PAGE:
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Comparison of three preventive methods in order to reduce the incidence of ankle inversion sprains among female volleyball players
  1. D Stasinopoulos
  1. Correspondence to:
 D Stasinopoulos
 Physical Therapist, Centre of Rheumatology and Rehabilitation, 16 Orphanidou St, Athens 11141, Greece; d_stasinopoulosyahoo.gr

Abstract

Background: Ankle sprains are the most common form of acute injury in volleyball. A prevention programme consisting of technical training, proprioceptive training, and external support was previously designed to reduce the rate of ankle sprains in volleyball players.

Objective: To investigate which of these three interventions is the most effective in preventing ankle sprain in female volleyball players.

Methods: Participants were 52 players who suffered ankle sprains during the season 1998–1999. They were divided randomly into three preventive groups: group 1 (n = 18) followed the technical training programme; group 2 (n = 17) followed the proprioceptive programme; group 3 (n = 17) used orthosis. The players followed their respective programmes for the whole of the 1999–2000 season. Data were collected at the end of the season.

Results: The three preventive strategies were all effective in preventive further ankle sprain. Technical training was slightly more effective than the other two methods. Orthosis was not effective in athletes who had suffered ankle sprains more than three times during their careers. Under those circumstances, technical training and proprioceptive training were equally effective at preventive further sprains.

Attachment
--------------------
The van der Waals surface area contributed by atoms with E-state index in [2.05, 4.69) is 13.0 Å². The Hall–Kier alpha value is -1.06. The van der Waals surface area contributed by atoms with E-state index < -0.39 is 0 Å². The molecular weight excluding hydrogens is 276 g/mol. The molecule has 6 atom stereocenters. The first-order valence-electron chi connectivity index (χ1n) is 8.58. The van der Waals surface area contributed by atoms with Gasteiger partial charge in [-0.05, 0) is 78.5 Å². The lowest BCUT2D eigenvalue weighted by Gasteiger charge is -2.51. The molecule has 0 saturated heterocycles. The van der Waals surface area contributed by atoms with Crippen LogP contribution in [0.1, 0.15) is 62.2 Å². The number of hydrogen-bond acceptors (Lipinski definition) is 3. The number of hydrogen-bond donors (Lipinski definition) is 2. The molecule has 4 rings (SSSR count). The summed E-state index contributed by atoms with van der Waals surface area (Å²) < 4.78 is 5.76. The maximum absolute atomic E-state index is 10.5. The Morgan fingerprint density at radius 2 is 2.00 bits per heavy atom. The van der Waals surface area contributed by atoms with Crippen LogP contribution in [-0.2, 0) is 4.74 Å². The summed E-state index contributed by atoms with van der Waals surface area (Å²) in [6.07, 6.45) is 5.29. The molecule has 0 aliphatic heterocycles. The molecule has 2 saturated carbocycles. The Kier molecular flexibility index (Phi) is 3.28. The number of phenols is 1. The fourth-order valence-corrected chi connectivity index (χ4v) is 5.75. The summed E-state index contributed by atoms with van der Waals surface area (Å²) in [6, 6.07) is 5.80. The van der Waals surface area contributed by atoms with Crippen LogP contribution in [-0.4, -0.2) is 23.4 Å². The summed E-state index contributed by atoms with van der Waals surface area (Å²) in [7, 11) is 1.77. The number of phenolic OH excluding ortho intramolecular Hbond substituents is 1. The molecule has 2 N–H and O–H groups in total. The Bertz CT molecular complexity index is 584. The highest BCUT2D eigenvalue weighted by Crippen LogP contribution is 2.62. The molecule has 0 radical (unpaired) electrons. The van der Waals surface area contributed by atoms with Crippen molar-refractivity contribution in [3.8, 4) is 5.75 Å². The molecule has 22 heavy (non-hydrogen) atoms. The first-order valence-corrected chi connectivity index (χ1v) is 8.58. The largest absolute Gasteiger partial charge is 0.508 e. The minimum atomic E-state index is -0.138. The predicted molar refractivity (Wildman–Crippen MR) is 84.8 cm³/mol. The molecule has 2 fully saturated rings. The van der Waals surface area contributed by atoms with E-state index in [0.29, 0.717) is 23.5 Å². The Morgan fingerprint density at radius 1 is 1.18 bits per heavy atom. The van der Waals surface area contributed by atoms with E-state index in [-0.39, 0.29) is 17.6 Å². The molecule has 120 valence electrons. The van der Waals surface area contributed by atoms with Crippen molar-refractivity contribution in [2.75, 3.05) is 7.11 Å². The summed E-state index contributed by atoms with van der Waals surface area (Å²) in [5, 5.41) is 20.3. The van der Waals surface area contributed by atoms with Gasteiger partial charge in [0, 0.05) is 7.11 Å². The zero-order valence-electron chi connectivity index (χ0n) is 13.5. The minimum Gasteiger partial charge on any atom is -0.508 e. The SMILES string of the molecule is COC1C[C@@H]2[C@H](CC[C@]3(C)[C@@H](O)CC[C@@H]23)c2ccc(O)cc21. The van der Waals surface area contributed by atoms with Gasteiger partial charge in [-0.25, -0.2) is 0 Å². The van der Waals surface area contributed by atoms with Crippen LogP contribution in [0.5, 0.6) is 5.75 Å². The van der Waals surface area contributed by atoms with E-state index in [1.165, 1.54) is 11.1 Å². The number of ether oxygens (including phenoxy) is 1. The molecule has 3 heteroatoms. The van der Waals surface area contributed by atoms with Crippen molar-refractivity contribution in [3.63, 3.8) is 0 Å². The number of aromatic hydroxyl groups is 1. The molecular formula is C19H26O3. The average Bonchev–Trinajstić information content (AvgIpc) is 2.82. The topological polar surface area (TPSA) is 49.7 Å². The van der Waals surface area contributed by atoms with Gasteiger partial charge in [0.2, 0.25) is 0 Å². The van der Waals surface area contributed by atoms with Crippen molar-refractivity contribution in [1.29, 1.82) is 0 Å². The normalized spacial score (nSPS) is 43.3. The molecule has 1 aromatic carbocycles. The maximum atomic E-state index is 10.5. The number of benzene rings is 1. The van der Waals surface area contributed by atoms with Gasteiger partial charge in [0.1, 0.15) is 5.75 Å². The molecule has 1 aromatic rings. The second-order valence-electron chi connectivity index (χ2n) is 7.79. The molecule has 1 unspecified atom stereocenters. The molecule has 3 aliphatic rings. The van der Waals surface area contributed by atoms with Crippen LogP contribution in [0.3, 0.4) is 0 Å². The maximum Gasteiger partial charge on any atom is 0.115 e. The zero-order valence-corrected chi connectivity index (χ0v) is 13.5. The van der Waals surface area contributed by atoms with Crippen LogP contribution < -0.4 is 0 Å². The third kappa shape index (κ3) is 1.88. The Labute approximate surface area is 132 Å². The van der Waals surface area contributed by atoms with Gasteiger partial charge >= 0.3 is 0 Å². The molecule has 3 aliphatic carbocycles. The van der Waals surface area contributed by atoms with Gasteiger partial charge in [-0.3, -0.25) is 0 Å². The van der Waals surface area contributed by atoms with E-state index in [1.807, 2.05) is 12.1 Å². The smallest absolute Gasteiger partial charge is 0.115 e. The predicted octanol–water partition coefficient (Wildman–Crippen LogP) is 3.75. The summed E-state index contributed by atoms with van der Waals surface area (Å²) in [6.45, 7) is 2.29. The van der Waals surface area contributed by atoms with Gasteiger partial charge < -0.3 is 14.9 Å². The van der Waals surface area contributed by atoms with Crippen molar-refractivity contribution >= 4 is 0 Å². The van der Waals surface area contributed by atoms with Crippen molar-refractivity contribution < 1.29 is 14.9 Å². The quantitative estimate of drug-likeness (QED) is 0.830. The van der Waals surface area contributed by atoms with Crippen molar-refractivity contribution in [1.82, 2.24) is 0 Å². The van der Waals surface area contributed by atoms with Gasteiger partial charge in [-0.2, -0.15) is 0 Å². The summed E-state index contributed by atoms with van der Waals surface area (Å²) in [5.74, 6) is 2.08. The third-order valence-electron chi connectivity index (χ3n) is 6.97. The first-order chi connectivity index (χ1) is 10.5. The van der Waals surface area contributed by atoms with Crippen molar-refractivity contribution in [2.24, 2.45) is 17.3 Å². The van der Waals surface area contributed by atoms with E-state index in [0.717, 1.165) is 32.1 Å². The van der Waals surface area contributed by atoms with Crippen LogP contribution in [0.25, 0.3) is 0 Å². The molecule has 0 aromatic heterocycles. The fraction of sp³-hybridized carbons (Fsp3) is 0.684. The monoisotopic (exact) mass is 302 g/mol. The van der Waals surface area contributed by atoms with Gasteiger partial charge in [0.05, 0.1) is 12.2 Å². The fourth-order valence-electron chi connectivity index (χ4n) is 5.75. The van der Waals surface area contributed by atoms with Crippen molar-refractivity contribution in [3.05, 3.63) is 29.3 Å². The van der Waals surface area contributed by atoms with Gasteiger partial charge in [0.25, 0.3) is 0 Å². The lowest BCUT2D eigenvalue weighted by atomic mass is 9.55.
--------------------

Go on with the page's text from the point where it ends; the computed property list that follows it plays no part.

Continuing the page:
Conclusions: Technical training and proprioceptive training are effective methods of preventing ankle sprain in volleyball players who have suffered this injury four or more times during their career. Orthosis appears effective only in players with fewer than four previous sprains.

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Volleyball is one of the most popular sports in the world, and the International Volleyball Federation represents about 150 million players in approximately 170 countries.1 The injury incidence is between 1.7 and 4.2 per 1000 hours of play,2–6 and it is the fourth most common source of sports injuries.6

Ankle inversion sprains (for the purpose of the study ankle inversion sprains are referred to as ankle sprains) are the most common acute injuries in volleyball.2–8 Studies have shown that the injury rate in volleyball is lower than in other team sports such as soccer and basketball. Presumably this difference can be attributed to the non-contact nature of the game, as players from opposing teams are separated by the net. However, the rate of acute ankle sprains in volleyball is 0.9 per 1000 player hours, which is comparable to that found in contact sports such as soccer and basketball.2,4,5,9

The mechanisms of ankle sprains in volleyball have been examined in detail. These injuries mainly occur when a player lands on the foot of an opponent in the conflict zone under the net (blocker on attacker or vice versa), or a player lands on the foot of a team-mate when landing from a two man block.2–9 Previous ankle injury is an additional risk factor, as there is a marked increase in injury rate during the first six to 12 months after an ankle sprain.4 Finally, another important risk factor is when an athlete resumes playing while still having ongoing symptoms or with inadequate rehabilitation.2–4,6